Q. What was it like working with the women in the factory we see in the film? I understand many of them weren’t actresses?
Jaime Winstone: Yeah, a lot of the women we used when we were shooting the interior stuff in the factory had all been made redundant from the Hoover Factory in Merthyr Tidwell in the valleys in Wales, and these women brought such a heavy element to those mass, improvised scenes, where you don’t know where the camera is and all just going off each other. But these were women who had never seen a camera before, so it was absolutely amazing… their spirit and their sense of craft.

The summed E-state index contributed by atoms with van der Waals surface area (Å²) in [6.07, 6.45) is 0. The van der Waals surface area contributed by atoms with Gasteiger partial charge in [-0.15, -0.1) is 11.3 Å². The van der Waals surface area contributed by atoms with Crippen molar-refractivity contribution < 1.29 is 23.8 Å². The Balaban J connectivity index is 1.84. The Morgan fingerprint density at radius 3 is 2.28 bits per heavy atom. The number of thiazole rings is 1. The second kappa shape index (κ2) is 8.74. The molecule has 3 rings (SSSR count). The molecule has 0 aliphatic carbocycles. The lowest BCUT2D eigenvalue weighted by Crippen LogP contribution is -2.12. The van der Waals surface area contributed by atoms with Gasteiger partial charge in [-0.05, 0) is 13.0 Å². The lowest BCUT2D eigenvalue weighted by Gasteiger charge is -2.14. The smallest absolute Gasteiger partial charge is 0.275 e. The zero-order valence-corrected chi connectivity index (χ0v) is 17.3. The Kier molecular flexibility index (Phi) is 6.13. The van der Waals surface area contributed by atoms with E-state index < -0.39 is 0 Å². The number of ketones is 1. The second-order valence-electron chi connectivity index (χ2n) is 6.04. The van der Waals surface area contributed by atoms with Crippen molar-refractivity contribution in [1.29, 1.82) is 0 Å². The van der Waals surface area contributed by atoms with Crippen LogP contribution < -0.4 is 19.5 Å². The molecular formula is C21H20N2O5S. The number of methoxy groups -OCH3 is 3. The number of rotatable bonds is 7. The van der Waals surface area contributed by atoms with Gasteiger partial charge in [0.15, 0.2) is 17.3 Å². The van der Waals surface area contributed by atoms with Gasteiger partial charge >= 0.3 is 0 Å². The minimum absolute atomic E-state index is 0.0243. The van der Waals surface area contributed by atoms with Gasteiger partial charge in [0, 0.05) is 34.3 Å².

We ended up keeping them in the whole film and bringing them to London. A lot of them had never been before. A lot of them were heavily Welsh, so it wasn’t going to work, and we ended up wishing they could speak cockney. But they brought an element of realness to it, because they have recently been through this, so it added to the essence of what we were doing.

Q. Did you speak to any of the real women?
Jaime Winstone: I spoke to a few of them that were actually in the Dagenham estate, A lot of people had been around when we were shooting, saying they remembered when it happened. It’s so nice today, even to be watching the footage on the news, about the women and hearing them talk of their embarrassment. They’re still so blissfully unaware of what they did and so kind of humble with it. For now, for women to protest it’s not that out of the blue, to be honest, but for those working class women to go on strike and then to take it to the Houses of Parliament and to sit with Barbara Castle and being about an equal pay act was huge.